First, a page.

In the old days we had to make do with primitive sideways grins, frowns, and winks. Now we can draw from a huge stock of full-color, properly-oriented emojis for nearly any concept we might want to express. But where’s the fun in that when there’s such a big world of old school symbols and scripts to exploit? There’s an art to creating emoticons from simple characters. Here are 16 characters you can borrow from the writing systems of other languages to up your emoticon game.
1. ツ (Japanese katakana TU)
¯\_(ツ)_/¯ (beats me!)
You may have seen this friendly shrug emoticon around and wondered how to get that sly grin effect. It’s the syllable “tu” from the Japanese katakana syllable writing system.
2. and 3. ٩ ۶ (Persian/Urdu Arabic 9 and 6)
٩◔̯◔۶ (throwing my hands up)
To get raised arms tilted in opposite directions, the 9 and 6 from the Arabic script used for Persian and Urdu do nicely. They also give a cute little “balled fists” look.
4. ٥ (Persian/Urdu Arabic 5)
The Persian/Urdu Arabic 5 makes a fat little lonely tear.
5. ಥ (Kannada THA)
Another way to get to the tears is through Kannada, a language of India, which has a script particularly rich in emoticon possibilities. The letter for “tha” looks like an eye, complete with eyebrow, that has a tear coming out of it. Aww.
6. ಠ (Kannada TTHA)
The “look of disapproval” emoticon uses the Kannada “ttha” (pronounced like “tha” but with the tongue in retroflex position, touching the roof of the mouth).
7. 益 (Chinese “profit, benefit, advantage”)
(ノಠ益ಠ)ノ彡┻━┻ (flipping the table in rage)
Here the disapproving Kannada eyes take on an angry look in combination with the teeth-baring Chinese character for “profit.” This complex emoticon also uses Japanese katakana, the Chinese “hair” radical, and Unicode box-drawing characters.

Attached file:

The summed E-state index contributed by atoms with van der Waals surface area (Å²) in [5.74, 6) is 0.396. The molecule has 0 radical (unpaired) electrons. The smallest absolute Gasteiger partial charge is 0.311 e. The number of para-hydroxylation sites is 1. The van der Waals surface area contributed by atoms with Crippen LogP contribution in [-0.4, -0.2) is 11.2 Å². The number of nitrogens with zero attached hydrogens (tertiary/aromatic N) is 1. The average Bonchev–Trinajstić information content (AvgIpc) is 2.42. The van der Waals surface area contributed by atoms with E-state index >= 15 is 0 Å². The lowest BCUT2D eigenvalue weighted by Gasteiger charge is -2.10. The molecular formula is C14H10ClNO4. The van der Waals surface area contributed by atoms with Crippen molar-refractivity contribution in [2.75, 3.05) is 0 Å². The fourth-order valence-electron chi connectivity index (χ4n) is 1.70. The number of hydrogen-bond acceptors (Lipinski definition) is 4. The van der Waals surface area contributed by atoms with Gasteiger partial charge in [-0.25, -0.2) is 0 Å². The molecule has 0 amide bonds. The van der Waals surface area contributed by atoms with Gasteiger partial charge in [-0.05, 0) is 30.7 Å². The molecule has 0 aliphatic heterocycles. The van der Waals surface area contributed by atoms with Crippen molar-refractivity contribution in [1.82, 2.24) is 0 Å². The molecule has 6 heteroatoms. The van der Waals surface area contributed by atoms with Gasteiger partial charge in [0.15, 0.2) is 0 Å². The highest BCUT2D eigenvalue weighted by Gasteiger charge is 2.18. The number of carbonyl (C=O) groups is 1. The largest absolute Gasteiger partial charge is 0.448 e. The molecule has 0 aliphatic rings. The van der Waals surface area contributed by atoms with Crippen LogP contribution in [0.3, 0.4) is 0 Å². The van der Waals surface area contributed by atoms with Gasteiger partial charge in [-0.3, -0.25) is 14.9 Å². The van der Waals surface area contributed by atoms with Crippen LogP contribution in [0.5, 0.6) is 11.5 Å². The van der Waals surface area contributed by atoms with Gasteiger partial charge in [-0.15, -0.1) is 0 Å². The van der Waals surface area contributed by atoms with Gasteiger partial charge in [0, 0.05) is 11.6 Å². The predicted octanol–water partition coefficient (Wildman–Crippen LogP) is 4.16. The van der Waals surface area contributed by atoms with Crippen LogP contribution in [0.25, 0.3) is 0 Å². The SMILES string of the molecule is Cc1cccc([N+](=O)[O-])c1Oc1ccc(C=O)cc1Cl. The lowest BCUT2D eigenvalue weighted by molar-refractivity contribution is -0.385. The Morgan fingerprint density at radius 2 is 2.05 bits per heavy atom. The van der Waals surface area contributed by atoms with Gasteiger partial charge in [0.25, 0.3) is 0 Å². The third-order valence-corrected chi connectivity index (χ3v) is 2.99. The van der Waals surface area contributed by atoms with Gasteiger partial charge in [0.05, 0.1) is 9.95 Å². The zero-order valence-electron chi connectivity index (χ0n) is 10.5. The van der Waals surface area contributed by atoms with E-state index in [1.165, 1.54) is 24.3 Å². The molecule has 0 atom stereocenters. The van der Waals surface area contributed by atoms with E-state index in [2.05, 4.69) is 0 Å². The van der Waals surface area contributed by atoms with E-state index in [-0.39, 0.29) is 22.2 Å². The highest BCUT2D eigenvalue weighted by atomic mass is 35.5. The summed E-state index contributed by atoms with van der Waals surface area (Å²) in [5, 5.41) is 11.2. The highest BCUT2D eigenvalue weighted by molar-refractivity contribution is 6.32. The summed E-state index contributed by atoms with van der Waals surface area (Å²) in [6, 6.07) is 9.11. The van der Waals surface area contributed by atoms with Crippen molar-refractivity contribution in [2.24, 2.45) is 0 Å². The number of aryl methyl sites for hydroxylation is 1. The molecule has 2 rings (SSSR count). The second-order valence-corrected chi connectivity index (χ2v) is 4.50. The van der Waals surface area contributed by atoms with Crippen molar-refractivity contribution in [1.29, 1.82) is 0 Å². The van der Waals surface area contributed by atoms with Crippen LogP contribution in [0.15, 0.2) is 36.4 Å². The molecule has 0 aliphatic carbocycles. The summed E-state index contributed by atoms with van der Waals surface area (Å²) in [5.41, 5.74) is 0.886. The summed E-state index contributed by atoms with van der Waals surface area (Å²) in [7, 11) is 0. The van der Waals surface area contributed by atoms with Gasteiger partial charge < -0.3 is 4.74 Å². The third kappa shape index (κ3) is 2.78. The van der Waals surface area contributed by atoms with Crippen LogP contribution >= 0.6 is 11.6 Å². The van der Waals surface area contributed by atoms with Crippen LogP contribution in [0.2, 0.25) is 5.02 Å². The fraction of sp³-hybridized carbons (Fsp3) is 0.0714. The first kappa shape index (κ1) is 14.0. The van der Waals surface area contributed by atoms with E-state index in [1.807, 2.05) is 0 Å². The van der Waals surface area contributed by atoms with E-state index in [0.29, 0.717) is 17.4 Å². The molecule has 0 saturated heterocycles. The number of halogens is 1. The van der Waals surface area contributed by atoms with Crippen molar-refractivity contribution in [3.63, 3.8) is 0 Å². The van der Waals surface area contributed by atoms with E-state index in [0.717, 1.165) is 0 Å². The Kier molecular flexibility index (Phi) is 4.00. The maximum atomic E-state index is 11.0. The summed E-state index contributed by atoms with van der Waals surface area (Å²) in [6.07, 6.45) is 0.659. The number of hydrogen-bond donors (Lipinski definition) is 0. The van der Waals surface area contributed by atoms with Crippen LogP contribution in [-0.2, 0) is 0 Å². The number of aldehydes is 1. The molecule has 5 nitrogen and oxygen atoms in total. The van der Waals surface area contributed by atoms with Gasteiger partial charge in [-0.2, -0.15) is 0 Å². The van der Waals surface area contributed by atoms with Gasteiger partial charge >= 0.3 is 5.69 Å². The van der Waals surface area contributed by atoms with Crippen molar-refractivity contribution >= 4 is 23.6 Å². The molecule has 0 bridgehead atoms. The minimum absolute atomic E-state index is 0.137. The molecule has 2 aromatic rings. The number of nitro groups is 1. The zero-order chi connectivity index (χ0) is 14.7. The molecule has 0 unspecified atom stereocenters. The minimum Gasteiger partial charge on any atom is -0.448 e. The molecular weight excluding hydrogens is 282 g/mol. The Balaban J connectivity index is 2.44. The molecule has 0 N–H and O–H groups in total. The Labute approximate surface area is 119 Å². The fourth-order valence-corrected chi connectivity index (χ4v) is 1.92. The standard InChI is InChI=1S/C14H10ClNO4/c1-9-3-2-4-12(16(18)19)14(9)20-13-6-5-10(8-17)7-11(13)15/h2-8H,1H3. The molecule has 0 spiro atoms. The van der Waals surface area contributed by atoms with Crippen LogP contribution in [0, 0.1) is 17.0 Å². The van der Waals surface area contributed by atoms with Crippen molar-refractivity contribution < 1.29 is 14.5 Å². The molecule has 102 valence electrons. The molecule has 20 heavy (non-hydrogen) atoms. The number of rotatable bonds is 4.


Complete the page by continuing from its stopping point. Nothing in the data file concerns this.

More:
8. ლ (Georgian LAS)
The Georgian “las” can be a fist clenched in rage, an animal paw, or a palm wearily covering the face.
9. ω (Greek lower case OMEGA)
ヾ(･ω･*)ﾉ (happy kitty)
Perfect for animal snouts, the lower case omega makes good kitty and puppy emoticons.
10. ౪ (Telugu 4)
/(◉౪◉)\ (happy bunny)
For toothy animals like bunnies and hamsters there’s the 4 from the script of Telugu, a language of India. Can also look like a tongue sticking out below a snout.
11. ง (Thai NGO NGU)
(ง'̀-'́)ง (put your dukes up)
A pair of these Thai velar nasal consonants make a nice “put your dukes up.”
12. 旦 (Chinese “dawn, morning, day”)
(＾-＾)旦 (have a drink)
The Chinese character for “day” looks like a half full glass. Or half empty, depending. A good way to raise a glass to someone, or tell them you’re going out for drinks.
13. ξ (Greek lower case XI)
ξξ(∵◕◡◕∵)ξξ (freckles and curls)
The Greek lower case xi can stand in for lovely, curly locks.
14. Ӝ (Cyrillic ZHE, with diaeresis)
The Cyrillic zhe with diaeresis above it already looks like a butterfly. Add an ezh, from the international phonetic alphabet, and a reversed ezh and it’s got magnificent wings.
15. and 16. ᕙᕗ (Canadian Aboriginal Syllabics FA and FO)
ᕙ(⇀‸↼‶)ᕗ (Oooo, I’m so mad!)
In the Eastern Cree version of this syllabic writing system developed for North American languages, there is a “fa” and a “fo” that serve well for raised, clenched fists of frustration.
Different operating systems and programs handle these symbols in different ways, so there’s no one simple explanation for how to generate them (and depending on how you are viewing this, some symbols may show up as empty boxes), but if you want to try some out, you can go here and cut and paste.
‶٩(◕◡◕ ) (Bye bye!)